The Burden of Proof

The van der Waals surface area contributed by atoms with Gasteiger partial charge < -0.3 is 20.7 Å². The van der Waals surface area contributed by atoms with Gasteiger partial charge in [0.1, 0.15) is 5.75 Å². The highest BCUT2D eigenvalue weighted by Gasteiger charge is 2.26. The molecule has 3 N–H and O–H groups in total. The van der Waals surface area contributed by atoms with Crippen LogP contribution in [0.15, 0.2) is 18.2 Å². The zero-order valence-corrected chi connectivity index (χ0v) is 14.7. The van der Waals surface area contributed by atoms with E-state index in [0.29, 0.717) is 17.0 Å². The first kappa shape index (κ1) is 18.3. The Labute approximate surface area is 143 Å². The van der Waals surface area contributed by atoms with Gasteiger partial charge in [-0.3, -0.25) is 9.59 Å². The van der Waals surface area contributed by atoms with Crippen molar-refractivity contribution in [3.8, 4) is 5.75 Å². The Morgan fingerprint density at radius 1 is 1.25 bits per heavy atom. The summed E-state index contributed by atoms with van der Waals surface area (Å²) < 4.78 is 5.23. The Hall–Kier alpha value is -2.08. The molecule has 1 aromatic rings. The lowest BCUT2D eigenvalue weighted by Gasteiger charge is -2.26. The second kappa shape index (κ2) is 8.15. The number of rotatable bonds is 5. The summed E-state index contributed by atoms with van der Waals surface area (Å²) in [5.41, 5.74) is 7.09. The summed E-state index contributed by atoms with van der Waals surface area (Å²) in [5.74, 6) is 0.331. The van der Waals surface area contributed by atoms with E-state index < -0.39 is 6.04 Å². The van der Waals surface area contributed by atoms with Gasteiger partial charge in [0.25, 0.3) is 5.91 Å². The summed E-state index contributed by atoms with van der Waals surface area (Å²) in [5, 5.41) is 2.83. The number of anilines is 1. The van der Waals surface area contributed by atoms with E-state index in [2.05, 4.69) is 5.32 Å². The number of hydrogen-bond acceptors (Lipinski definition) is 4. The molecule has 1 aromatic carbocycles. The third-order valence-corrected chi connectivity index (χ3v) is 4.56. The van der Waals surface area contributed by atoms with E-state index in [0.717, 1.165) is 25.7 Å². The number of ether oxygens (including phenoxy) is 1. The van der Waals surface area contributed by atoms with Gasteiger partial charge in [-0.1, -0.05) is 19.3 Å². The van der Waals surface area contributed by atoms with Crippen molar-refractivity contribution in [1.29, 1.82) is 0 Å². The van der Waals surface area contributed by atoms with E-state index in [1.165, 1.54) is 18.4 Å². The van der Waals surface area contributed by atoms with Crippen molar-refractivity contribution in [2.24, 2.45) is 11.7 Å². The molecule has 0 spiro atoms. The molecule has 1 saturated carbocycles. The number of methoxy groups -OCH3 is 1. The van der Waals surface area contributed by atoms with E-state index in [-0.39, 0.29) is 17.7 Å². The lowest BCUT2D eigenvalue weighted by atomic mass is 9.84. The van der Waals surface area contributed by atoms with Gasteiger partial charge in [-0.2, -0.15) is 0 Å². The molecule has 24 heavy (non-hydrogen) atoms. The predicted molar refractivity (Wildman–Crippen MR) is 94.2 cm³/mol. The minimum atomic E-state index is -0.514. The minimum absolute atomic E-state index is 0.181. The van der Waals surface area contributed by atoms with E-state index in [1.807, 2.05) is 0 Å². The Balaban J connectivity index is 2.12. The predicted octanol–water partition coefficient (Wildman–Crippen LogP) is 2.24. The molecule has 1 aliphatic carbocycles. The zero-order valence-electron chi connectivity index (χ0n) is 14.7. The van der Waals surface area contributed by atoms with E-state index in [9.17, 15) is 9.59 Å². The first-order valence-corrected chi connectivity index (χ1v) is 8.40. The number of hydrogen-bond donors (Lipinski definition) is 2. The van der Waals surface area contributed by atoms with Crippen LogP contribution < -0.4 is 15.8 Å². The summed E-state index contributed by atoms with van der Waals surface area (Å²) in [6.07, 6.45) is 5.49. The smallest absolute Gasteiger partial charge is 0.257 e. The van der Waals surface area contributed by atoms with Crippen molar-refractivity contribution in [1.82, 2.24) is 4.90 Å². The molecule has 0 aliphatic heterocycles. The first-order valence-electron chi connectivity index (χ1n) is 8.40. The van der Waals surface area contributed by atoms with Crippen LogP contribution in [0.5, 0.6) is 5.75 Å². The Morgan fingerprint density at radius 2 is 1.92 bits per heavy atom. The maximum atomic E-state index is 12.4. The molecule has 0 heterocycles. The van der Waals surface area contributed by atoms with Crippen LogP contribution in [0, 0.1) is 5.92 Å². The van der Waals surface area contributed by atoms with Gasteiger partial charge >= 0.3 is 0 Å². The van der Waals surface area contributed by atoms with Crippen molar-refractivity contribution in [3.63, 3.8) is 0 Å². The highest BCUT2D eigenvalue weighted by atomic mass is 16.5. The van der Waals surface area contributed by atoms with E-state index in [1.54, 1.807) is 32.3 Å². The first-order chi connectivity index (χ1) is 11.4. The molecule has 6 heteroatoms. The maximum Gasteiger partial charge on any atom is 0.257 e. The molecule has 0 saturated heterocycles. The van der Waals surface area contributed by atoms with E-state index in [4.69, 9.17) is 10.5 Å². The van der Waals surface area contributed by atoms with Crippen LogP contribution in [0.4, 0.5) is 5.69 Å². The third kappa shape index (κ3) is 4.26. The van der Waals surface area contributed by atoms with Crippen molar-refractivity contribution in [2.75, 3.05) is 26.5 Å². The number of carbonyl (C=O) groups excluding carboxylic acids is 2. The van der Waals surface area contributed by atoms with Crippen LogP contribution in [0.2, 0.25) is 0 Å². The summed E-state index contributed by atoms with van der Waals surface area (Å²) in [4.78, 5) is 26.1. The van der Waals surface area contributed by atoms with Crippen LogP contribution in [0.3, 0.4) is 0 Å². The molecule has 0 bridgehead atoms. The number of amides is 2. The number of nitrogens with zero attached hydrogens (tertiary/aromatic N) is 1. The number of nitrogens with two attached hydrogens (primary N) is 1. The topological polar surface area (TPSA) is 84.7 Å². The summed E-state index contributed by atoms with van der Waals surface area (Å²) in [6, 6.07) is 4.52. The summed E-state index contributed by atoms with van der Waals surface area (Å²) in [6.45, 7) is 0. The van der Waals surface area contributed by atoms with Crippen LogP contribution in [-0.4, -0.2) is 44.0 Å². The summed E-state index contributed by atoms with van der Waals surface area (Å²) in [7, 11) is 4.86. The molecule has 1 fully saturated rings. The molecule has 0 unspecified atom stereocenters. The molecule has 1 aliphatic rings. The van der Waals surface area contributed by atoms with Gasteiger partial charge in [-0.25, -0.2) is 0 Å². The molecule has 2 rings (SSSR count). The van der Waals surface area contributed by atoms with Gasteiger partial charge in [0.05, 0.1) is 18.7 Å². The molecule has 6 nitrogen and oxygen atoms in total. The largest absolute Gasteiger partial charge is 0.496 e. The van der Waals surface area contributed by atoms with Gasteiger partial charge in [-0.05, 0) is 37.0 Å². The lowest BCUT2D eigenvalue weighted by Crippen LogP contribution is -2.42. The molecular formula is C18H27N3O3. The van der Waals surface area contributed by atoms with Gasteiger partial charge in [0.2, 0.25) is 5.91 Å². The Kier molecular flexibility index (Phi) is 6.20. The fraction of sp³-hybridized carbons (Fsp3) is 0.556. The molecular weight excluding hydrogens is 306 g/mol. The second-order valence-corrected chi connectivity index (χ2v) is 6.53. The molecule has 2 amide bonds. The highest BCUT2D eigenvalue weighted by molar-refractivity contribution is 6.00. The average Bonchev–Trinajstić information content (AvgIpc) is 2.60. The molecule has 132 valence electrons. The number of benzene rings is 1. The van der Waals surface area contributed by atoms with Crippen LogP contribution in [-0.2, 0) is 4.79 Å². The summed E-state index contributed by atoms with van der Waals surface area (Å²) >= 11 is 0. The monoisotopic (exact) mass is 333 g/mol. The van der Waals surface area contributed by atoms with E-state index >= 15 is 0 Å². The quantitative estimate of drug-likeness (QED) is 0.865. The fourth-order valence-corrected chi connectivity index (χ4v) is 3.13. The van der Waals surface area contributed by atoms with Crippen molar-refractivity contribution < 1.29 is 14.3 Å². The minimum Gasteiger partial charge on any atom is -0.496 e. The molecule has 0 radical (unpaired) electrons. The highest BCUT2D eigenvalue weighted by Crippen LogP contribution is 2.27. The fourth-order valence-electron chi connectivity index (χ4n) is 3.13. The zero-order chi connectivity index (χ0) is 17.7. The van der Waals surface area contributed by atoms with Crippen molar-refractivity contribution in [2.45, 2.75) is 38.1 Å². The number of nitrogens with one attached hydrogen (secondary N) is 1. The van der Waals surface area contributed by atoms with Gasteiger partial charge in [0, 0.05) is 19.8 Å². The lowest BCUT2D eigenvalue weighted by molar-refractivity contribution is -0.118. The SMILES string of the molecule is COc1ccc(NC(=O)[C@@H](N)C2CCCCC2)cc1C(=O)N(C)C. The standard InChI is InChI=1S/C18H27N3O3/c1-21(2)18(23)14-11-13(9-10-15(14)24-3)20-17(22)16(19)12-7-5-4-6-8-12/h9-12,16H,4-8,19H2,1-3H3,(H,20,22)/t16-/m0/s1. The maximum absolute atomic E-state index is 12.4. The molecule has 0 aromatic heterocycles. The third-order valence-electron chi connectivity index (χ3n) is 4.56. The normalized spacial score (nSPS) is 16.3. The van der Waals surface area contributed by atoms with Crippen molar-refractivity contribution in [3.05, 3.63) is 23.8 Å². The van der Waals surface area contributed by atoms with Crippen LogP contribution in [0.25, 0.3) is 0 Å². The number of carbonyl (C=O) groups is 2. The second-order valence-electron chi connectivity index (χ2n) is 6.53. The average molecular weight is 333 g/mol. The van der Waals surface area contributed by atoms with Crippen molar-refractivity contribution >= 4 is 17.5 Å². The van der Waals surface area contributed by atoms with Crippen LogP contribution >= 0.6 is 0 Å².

While the vast majority of deployments utilize bearer tokens, OAuth does have a rich and troubled history with proof-of-possession (PoP) tokens. The popular canon is that PoP was the reason OAuth 1.0 failed and WRAP abandoned it entirely. The original editor of the OAuth 2.0 spec publicly rage quit over lack of PoP support. Various subsequent standards efforts to add proof-of-possession to 2.0 by extension have stalled out (PoP Key Distribution + Signing HTTP Requests) or been effectively killed off by an unnamed huge search company that also makes a browser (Token Binding). A few efforts have seen more success and made it to RFC but are only partial solutions (PoP Key Semantics for JWTs) or are somewhat niche (MTLS). Recent efforts at rebooting the work (DPoP) garnered excitement among some but have also been met with resistance in the standards development community. It turns out that it’s hard. This session, part history class, part existential crisis, part technical examination, part workation photo slideshow, and part personal tragedy, will explore proof-of-possession in OAuth and endeavor to equip you with the knowledge to discern fact from fiction when it comes to cryptographic defenses against the use of stolen OAuth tokens. (Standards, Architecture & Deployment, Security, Authorization, Standards, Brian Campbell)

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